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Attention Freelancers: Health Insurers Will Be Calling Soon

A patient's blood pressure is checked by a nurse at a free health clinic for the uninsured and underinsured in Los Angeles, Calif.

Photograph by Patrick T. Fallon/Bloomberg

A patient's blood pressure is checked by a nurse at a free health clinic for the uninsured and underinsured in Los Angeles, Calif.

Since the Affordable Care Act passed in 2009, much attention has been paid to the small business owners who will be required to provide coverage for employees starting in 2014, when the main provisions of the law take effect. If a study released by Cigna (CI) today is any indication, insurers are paying attention to another group affected by the bill: freelancers.

To conduct its My Business, My Health study, Cigna collected surveys from 250 self-employed Americans. Here are some of the findings: Twenty-five percent of respondents were uninsured. Sixty percent of those lacking health coverage said they put business priorities ahead of personal health. Many overestimate the cost of health insurance and undershoot the cost of medical procedures. “It’s eye opening how many people worry about insurance, yet how many people don’t have it,” says Lisa Lough, vice president of customer acquisition for Cigna’s U.S. individual business.

One revealing part of the study has nothing to do with findings that uninsured independent workers misunderstand the cost of health insurance and medical expenses. Rather, it’s that insurers like Cigna are thinking about freelancers in the months before the main provisions of Obamacare take effect.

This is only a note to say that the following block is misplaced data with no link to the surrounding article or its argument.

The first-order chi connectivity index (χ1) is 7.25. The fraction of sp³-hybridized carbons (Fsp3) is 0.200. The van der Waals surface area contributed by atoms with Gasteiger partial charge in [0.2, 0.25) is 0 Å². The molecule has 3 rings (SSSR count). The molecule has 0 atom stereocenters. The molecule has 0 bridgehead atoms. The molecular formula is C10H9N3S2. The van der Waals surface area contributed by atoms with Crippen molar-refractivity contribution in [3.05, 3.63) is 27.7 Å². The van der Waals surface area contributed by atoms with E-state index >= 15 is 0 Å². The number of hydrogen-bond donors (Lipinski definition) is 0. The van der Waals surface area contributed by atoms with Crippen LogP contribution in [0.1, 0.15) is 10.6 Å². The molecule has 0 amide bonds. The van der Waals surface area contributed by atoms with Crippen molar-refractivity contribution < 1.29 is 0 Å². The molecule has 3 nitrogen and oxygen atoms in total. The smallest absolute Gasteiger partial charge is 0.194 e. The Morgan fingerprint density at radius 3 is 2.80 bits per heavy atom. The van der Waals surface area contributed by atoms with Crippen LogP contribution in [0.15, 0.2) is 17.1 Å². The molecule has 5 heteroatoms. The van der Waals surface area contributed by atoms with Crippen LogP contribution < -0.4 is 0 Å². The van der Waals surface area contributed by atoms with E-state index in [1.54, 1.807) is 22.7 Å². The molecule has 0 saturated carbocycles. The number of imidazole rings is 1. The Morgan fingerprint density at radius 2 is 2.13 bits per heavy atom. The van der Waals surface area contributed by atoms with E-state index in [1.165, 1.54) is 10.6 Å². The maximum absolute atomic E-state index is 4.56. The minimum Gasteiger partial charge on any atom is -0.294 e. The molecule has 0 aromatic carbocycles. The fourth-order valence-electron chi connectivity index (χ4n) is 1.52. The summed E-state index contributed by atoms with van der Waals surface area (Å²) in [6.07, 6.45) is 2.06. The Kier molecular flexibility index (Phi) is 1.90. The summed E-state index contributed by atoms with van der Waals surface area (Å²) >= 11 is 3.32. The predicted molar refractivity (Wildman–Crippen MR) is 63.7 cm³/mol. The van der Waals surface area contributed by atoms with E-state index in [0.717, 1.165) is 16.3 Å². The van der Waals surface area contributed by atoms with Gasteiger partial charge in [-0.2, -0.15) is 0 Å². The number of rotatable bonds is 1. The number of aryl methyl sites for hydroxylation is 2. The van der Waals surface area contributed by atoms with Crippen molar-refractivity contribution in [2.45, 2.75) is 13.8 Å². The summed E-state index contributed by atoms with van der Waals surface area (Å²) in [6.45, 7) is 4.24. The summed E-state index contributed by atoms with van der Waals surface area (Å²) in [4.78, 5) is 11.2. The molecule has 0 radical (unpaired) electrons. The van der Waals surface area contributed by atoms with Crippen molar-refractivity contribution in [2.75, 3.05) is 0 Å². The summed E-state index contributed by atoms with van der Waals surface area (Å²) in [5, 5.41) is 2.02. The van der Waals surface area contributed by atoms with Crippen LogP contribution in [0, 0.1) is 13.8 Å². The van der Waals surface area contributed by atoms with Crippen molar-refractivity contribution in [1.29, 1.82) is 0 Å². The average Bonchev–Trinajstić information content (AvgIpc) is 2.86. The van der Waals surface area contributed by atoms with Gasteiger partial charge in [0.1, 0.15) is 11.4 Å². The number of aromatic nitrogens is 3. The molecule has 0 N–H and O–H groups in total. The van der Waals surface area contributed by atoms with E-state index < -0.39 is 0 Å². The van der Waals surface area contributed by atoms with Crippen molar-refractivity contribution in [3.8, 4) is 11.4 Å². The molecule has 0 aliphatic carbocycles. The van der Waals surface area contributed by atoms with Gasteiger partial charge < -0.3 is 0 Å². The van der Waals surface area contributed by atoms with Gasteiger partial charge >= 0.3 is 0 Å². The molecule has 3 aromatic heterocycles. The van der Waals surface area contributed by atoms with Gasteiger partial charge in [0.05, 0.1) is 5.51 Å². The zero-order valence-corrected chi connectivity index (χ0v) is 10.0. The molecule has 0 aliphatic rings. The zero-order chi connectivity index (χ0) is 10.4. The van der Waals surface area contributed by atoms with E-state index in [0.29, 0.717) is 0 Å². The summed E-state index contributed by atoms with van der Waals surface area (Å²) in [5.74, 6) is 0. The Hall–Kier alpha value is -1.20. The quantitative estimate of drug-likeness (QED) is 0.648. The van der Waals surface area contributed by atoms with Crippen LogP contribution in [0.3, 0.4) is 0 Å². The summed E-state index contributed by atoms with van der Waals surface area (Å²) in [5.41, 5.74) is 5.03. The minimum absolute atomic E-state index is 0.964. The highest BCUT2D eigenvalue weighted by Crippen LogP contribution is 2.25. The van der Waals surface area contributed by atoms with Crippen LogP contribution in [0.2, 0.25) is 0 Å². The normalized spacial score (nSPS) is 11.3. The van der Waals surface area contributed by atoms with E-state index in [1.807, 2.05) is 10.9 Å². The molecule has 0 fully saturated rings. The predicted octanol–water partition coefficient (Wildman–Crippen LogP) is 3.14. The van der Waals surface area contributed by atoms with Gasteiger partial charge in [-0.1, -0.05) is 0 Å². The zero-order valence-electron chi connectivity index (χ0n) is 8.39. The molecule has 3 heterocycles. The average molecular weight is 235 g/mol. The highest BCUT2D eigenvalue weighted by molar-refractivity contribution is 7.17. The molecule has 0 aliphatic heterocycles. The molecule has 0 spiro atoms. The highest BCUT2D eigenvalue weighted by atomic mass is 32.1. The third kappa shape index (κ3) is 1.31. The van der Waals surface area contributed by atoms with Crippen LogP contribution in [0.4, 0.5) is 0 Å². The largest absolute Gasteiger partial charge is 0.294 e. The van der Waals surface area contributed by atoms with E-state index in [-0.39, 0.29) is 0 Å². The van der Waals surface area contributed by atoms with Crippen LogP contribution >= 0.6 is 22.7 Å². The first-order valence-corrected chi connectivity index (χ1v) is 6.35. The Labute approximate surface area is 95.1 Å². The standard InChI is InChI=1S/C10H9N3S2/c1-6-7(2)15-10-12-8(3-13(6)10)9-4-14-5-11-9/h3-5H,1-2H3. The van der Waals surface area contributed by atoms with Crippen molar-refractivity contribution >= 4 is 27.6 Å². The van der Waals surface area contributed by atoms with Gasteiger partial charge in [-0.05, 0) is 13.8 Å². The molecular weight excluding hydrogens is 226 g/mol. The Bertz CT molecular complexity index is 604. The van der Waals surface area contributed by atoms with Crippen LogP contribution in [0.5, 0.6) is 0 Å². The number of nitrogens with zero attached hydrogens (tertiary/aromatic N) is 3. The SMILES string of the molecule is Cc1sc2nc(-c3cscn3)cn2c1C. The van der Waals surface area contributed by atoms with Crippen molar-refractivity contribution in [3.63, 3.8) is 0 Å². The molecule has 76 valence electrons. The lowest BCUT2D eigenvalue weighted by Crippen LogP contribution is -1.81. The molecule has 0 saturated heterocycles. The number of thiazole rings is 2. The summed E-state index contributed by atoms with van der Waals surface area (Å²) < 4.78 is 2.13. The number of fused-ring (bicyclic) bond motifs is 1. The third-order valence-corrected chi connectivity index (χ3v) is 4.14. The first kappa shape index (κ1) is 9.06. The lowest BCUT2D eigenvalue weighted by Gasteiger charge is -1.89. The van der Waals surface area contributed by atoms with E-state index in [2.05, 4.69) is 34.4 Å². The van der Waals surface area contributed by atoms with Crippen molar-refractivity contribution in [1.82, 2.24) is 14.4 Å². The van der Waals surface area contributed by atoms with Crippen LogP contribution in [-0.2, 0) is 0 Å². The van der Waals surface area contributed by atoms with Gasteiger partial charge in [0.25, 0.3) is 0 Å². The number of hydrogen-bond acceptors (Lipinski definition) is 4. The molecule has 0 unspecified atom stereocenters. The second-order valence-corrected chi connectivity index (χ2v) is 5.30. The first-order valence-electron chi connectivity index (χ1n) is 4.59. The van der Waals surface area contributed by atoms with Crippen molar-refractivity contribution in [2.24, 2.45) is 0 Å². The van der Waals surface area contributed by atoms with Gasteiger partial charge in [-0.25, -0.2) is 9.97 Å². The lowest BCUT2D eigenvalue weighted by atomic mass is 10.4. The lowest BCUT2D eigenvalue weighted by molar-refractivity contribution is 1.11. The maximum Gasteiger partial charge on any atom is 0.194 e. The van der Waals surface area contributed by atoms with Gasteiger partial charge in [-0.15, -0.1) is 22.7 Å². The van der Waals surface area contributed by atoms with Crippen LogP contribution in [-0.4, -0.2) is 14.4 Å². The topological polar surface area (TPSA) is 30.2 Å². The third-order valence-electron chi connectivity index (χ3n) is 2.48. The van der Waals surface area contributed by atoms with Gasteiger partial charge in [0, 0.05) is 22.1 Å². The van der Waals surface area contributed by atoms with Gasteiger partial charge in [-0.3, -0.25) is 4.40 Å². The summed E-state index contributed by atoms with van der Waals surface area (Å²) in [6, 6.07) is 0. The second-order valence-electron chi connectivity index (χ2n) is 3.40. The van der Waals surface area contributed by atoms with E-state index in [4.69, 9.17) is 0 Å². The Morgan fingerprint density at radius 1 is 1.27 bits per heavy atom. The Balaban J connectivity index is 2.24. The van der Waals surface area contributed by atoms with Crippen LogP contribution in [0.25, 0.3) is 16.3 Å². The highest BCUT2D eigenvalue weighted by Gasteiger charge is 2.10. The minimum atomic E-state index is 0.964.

With good reason: The ACA is expected to bring as many as 25 million currently uninsured Americans into the health-care system over the next decade. The Freelancers Union says there are 42 million freelancers in American, and the Robert Wood Johnson Foundation predicts the ranks of the self-employed will grow by 1.5 million next year, as health exchanges make high-quality insurance accessible to independent workers.

It’s not clear how many millions of self-employed are uninsured. But as Karen E. Klein has reported, freelancers may be eligible for ACA subsidies to help them buy coverage. They’re also subject to be fined if they remain uninsured.

Clark is a reporter for Bloomberg Businessweek.

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